Viral hepatitis is a disease for both developed and developing countries...and can often be prevented.
Atlanta, GA (PRWEB) August 19, 2013
On August 16, 2013, host Tanya Mack of The Doctors Roundtable on BusinessRadioX® sat down with Dr. Enrique Martinez to discuss the basic information around Hepatitis A, B and C as well as at-risk populations and exciting new drug therapies on the horizon.
Enrique J. Martinez M.D., FACP, practices with Atlanta Gastroenterology Associates, based at Emory in the midtown location of Atlanta. Dr. Martínez has been widely published in both textbooks and peer-reviewed journals and is a noted lecturer on liver disease, liver transplantation and hepatitis. He serves as Medical Co-Director of Atlanta Gastroenterology Associates' Liver Center.
Hot on the heels of World Hepatitis Day, which was July 28th, hepatitis remains a global problem. According to Dr. Martinez, "Viral hepatitis is a disease for both developed and developing countries that causes an estimated 1-3 million deaths globally and can often be prevented. This disease can cause unnecessary suffering." Viral hepatitis is a group of five unrelated viruses (A, B, C, D and E) that can cause both acute and chronic infections, some of which do not cause symptoms and can lay dormant for decades before people learn they are infected. Like some heart diseases, viral hepatitis can be a “silent killer.” Symptoms can later show up and lead to chronic liver disease and even liver cancer long after exposure.
Explained Dr. Martinez, "Vaccines are available for Hepatitis A and B. Hepatitis C and Hepatitis B is treatable." Common symptoms of hepatitis infections include nausea, loss of appetite, fatigue, jaundice, abdominal pain and dark urine. Transmission of the virus varies to the virus type. Diagnosis is made through blood tests that can identify the virus. Many acute viral hepatitis infections resolve spontaneously. However, chronic hepatitis can lead to cirrhosis and death. Treatment involves symptom management, drug treatment and, in extreme cases, liver transplant.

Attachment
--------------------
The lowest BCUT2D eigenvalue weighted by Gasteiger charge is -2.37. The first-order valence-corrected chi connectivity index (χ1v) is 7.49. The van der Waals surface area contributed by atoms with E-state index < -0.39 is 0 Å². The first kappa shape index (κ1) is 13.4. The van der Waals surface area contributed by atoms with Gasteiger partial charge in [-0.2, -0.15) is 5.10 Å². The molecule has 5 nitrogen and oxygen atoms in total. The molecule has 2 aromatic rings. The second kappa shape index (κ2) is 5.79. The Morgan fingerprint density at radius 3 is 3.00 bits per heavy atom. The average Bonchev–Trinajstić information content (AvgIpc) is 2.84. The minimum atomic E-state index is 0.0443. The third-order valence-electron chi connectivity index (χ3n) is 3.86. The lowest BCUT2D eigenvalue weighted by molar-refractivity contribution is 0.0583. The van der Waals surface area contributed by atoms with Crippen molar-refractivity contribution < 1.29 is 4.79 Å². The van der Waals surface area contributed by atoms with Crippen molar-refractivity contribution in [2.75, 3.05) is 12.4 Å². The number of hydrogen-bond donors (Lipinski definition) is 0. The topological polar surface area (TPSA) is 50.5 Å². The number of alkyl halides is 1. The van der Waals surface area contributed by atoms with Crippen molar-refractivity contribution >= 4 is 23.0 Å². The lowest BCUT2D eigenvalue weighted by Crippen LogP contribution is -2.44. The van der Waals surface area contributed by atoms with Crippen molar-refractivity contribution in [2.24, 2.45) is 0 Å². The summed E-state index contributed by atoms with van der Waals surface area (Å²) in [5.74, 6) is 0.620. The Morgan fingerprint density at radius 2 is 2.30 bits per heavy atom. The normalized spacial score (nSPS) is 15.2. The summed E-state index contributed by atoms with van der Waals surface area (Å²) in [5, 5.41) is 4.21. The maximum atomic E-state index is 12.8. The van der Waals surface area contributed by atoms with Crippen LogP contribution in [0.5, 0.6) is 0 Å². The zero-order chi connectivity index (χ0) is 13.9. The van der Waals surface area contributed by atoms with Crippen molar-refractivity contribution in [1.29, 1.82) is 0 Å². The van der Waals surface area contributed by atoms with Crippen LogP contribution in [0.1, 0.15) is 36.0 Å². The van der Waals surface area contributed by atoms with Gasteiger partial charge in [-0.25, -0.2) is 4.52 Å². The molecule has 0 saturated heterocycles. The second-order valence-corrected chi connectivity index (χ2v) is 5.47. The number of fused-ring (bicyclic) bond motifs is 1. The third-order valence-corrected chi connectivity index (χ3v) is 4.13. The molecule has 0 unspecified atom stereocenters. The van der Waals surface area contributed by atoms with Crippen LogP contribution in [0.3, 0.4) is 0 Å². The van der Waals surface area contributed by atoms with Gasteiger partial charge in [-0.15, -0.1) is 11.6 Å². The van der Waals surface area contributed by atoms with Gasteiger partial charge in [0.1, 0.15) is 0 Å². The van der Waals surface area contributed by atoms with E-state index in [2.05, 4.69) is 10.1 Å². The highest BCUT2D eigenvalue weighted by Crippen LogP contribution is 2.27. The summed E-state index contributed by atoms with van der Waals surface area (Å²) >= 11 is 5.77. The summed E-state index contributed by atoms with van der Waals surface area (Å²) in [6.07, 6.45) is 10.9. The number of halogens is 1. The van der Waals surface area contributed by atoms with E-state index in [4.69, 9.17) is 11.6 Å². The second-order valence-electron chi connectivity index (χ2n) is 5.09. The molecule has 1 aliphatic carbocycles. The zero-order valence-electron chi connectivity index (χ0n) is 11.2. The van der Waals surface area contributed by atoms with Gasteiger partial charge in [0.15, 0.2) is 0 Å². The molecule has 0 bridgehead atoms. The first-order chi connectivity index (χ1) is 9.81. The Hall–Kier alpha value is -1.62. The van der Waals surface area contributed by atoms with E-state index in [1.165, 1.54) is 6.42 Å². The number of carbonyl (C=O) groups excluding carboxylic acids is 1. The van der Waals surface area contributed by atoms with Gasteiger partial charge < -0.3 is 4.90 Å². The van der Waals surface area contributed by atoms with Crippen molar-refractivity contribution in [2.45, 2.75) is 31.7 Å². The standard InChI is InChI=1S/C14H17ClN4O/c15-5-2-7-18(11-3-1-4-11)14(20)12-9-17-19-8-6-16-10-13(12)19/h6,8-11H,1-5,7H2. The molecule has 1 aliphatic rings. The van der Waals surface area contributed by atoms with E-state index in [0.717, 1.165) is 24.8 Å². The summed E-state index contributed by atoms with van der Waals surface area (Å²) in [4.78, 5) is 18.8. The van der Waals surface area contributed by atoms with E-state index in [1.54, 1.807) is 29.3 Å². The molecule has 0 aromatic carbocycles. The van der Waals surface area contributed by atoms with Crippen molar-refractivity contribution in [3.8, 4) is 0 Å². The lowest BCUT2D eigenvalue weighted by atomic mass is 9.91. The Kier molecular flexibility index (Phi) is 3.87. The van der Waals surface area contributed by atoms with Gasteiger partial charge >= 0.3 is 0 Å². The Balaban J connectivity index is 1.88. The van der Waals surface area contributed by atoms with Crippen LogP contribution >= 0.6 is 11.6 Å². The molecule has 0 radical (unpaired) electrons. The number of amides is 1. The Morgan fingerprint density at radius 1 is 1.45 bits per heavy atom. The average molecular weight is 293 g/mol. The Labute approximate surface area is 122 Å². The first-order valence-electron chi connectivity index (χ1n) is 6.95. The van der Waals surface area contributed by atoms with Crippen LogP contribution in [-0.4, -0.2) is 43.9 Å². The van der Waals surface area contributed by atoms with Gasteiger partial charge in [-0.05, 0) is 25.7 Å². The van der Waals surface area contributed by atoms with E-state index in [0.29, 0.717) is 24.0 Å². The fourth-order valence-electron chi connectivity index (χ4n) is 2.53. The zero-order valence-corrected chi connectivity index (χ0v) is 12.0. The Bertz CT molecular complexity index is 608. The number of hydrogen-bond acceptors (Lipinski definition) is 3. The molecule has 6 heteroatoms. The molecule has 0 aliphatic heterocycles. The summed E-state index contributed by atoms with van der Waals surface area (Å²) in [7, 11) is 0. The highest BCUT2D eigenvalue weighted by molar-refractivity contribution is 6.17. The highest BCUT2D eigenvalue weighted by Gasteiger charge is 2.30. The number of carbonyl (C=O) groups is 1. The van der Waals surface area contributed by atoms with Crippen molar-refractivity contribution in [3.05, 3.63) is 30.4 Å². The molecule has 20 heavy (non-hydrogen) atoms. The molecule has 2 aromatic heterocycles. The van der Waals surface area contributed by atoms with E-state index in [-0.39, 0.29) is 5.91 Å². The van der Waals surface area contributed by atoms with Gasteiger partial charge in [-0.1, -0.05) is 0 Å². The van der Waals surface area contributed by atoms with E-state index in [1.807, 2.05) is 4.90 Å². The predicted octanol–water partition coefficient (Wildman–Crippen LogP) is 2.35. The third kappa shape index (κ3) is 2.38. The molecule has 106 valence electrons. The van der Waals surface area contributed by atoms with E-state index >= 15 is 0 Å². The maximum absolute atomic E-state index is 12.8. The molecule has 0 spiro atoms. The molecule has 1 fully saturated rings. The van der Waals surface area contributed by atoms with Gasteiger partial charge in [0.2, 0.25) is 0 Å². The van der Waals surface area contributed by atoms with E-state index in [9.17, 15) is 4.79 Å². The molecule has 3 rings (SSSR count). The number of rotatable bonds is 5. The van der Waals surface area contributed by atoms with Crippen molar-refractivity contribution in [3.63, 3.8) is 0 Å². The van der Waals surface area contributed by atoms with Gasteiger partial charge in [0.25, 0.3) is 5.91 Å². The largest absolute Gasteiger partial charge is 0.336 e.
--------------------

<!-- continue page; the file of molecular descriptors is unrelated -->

To learn more about hepatitis vaccines and treatments, tune in to this episode of The Doctors Roundtable.
About The Doctors Roundtable:
The Doctors Roundtable is a forum for conversations with Atlanta’s leading doctors and thought leaders. Discussions are about cutting edge trends and topics in health, wellness and lifestyle issues. Hosted by Tanya Mack, the show airs live on Thursdays, Noon Eastern Time from the Sandy Springs Studio of BusinessRadioX® and is brought to you by HealthGate.
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